• Anemia – iron or B12 deficiency
  • Brittle nails and hair loss in women
  • Fatigue
  • Protein maldigestion and malabsorption
  • Autoimmune diseases
  • Poor immune system functioning

Some chronic health issues that are associated with low levels of stomach acid include: 

  • Food allergies
  • Celiac disease
  • Eczema
  • Gallstones
  • Psoriasis
  • Asthma
  • Gastric cancer
  • Rheumatoid arthritis 

Improper digestion due to low stomach acid can end up affecting your entire body due to the decreased availability of nutrients and increased levels of chronic inflammation.

What causes low stomach acid?

One of the biggest things that affects your entire digestive system is stress. These stressors can include dietary, pathogenic, and emotional stressors, along with pain and hidden inflammation.

When stressed, the stomach produces less stomach acid. This compounds in itself, resulting in less and less stomach acid the more you are exposed to continuous stress throughout your day.

Decreased stomach acid production also occurs as a result of aging. Around age 30-40, stomach acid secretion is usually cut in half compared to our teenage years. This effect continues, with people over 60 years old producing significantly less stomach acid: about 25% of what they did when they were adolescents.

Other things that can lead to low stomach acid levels include drinking alcohol, smoking, caffeine, some antibiotics, malnutrition, and the overuse of antacids.

Low protein, high-carb diets, or diets high in processed foods can also reduce stomach acid levels. Deficiencies in minerals such as zinc – which is needed to produce stomach acid – are also often a cause of reduced stomach acid.

However, stomach acid is needed to absorb zinc, so if you’re suffering from low stomach acid, simply taking zinc is not necessarily effective in improving your stomach acid levels. The stomach acid levels need to be addressed first before you can address the zinc levels.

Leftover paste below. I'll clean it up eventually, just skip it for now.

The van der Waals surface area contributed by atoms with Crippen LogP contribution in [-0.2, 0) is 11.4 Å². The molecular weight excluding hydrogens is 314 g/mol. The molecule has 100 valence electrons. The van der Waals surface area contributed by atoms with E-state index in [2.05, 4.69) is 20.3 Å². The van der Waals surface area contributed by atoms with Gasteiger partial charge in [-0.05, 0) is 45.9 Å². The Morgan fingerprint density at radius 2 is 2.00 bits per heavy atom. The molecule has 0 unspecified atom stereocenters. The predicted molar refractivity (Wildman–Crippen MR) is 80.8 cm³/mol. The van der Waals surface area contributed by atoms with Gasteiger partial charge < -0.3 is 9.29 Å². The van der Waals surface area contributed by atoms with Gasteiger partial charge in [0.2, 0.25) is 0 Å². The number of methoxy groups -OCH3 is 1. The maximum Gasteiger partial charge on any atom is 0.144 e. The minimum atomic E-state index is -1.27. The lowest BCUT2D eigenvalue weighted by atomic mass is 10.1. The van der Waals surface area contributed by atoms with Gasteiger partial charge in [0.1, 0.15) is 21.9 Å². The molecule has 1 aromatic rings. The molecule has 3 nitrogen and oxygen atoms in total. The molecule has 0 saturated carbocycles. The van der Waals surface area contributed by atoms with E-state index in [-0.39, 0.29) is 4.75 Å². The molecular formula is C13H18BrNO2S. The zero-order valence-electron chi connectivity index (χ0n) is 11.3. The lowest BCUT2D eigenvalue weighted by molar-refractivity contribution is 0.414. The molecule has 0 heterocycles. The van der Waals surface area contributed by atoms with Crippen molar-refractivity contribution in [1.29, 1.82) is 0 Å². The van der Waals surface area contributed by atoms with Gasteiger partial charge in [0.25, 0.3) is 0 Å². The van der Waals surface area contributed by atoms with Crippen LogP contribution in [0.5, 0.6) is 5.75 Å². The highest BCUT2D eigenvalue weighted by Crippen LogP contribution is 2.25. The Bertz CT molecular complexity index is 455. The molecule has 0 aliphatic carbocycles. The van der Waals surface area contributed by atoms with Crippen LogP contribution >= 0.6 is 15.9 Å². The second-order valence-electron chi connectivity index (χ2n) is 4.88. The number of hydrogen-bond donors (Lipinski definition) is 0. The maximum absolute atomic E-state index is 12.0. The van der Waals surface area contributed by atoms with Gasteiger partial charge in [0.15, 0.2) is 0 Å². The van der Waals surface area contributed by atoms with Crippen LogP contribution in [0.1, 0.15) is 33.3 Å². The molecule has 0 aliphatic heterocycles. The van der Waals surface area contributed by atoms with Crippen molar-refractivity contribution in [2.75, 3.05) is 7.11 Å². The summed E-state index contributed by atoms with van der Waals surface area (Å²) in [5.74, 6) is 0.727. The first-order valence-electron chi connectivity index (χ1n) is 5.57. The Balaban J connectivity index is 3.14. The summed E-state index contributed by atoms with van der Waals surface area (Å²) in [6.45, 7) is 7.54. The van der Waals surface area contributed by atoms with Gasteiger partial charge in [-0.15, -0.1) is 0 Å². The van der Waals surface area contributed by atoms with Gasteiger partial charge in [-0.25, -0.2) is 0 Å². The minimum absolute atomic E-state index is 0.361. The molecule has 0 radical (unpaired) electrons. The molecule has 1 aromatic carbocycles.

How do I know if I have low stomach acid?

You can start by doing a quick baking soda stomach acid test, burp test, or low stomach acid test apple cider vinegar, to see if you might have low stomach acid.

Burp Test:

It is not recommended to do this test frequently.

  • Before you eat or drink anything, and before brushing your teeth
  • Mix a small glass of warm water with about 1/8 tsp of baking soda
  • Drink the entire glass (warning: it will be a little salty and metallic)
  • Set a timer and wait for the burp!

Burp timing and its possible meaning:

  • Before 1 minute = high stomach acid
  • 1-2 minutes = normal stomach acid
  • 3-5 minutes = low stomach acid

Once you’ve done this self-test, be sure to communicate your results with your functional medicine dietitian.

This test isn’t foolproof, but when taken along with a full review of your medical history and analysis of diagnostic tests, it can give your functional medicine dietitian a good idea of your stomach acid levels. Your functional medicine dietitian can then suggest specific nutritional therapy to begin to address your problem.